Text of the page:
Erin Ross, a special education teacher at Satilla Marsh Elementary, will not sugarcoat the truth. This school year has had its challenges.
But as Ross, who teaches kindergarten and first-graders and spends much of her time at school bouncing between classrooms, sat in the waiting area Saturday after receiving her single dose of the Johnson & Johnson COVID-19 vaccine, she felt optimism that all of those challenges will not linger into next school year.
Many had their own reasons to feel positive Friday and Saturday at two COVID-19 vaccine clinics organized exclusively for staff members of Glynn County Schools following the recent announcement by Gov. Brian Kemp that the state’s K-12 education staff is eligible to receive the vaccine. Eligibility began March 8.
Glynn County Schools partnered with the public health department to host a clinic Friday afternoon at the department’s Brunswick site. A second clinic was held Saturday in Brunswick High’s gym.
“I’m very appreciative that they set this up for us,” Ross said. “I don’t know what other kind of institution would do this for their employees. I especially want to thank the nurses for coming in on a day off to do this for us.”
Valerie Whitehead, the school system’s executive director of strategy and innovation, who serves as the main liaison with the health department, estimated around 500 vaccine appointments had been made by school personnel during the two events.
“We had a lot show up early (Saturday) morning,” she said, noting the line extended out the door.
A space typically used for sporting events and graduation ceremonies, the gym was transformed into a makeshift, very spaced out vaccine clinic.
School nurses, trained to give the vaccine, manned tables set far apart across the blue mat floor. They greeted each recipient, asked them to roll up their sleeves and administered the shot in just minutes.
Each person was asked to wait 15 minutes in the gym in case of a potential negative reaction to the shot.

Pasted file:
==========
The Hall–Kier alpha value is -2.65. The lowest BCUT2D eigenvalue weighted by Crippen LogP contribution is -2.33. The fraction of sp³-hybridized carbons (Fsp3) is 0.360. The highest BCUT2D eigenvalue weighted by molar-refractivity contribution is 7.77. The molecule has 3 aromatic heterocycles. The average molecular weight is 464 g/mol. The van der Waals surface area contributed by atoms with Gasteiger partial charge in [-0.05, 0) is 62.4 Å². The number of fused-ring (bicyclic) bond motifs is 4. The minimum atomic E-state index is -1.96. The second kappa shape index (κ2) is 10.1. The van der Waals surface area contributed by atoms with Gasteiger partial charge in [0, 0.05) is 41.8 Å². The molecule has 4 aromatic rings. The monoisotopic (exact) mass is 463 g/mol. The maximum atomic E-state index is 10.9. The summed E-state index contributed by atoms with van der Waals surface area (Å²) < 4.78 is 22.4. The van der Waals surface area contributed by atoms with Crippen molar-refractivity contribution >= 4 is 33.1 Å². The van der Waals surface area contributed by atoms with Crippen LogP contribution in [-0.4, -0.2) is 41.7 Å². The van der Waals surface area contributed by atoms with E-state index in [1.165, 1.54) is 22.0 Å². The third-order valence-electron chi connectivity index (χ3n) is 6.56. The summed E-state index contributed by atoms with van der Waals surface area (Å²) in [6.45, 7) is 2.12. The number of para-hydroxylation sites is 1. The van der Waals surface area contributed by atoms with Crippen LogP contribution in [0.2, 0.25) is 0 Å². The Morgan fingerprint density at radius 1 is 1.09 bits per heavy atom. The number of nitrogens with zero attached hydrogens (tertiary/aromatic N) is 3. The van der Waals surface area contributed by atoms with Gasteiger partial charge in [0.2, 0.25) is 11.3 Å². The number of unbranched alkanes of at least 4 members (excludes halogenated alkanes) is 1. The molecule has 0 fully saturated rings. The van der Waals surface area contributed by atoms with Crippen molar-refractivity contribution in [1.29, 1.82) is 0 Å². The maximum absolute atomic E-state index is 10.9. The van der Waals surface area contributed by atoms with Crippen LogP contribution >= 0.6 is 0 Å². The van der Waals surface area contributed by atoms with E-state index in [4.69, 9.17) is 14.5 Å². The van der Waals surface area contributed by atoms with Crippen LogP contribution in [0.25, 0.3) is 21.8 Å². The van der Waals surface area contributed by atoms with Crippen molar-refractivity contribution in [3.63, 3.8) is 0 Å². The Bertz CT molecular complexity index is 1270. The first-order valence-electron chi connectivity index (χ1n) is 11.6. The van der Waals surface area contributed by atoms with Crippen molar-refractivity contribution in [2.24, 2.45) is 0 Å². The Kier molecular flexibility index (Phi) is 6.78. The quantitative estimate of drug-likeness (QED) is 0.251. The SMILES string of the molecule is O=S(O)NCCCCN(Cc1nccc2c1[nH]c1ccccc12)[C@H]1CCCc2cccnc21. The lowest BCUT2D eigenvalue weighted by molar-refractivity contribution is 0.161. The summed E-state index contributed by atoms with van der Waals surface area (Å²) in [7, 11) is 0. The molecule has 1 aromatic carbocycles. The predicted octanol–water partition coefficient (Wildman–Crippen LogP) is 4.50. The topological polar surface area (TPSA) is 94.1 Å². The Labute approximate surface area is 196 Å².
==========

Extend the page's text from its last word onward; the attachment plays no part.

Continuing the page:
Ross said she opted to receive the vaccine to protect herself and others.
“We work in a pretty big school with a lot of children and a lot of adults, and you never know who has health issues,” she said. “You want to make sure that you’re safe and they’re safe. And we always put children first. This is just part of what we do. Anybody that works in the education field, we always put our kids first.”
At the health department Friday, the waiting room was filled with district staff, most of whom during the earliest appointments were non-instructional staff like district office personnel, bus drivers, nutrition workers and others. The appointments were prioritized for non-teachers so that instructional staff could avoid missing class time with students.
Among the first appointments Friday was that of superintendent Scott Spence. After receiving his shot and while waiting the prescribed time in a seat in the hallway, Spence said he was impressed by the efficiency and collaboration of the entire effort.
“I certainly think anytime we can work with the state government, the local department of public health and the school system and all work together, which is what we’re seeing right here, that’s a good thing,” he said. “You can see our nurses working with their nurses and our administrators working with their administrators.”
Glynn County Fire and Rescue workers and EMTs were also on site both days.
Health care students at the Golden Isles College and Career Academy were given a chance to volunteer during the clinics, during which they signed people in upon arrival, checked temperatures and served as scribes, filling out information cards for each person who received a vaccine.
Madison Grooms, a senior, volunteered both Friday and Saturday because she wanted some real-world health care experience.
“It gives you an insight on what to expect once you go into the medical field or into nursing,” she said.
The completion of both vaccine clinics is another reason to be optimistic that the district will finish this school year on a strong note, Whitehead said.
“I’m very thankful for the community’s support of the protocols and things that we’ve had in place for our students to be back in school,” she said. “… Our staff has risen to the occasion in so many levels. It’s just been remarkable. It has truly been a team effort across the entire system. Every position that I can think of has played a role.”
Glynn County Schools has been open for in-person instruction since the beginning of the school year after offering only remote learning from March to May 2020 at the onset of the pandemic.
It’s been a tough year, Ross said. She hopes next school year will be easier.
“A lot of us veteran teachers have had to learn things all over again on how to do things,” she said. “It’s also been a year of people coming together … We’re a big family at Satilla Marsh, and we genuinely care for each other.”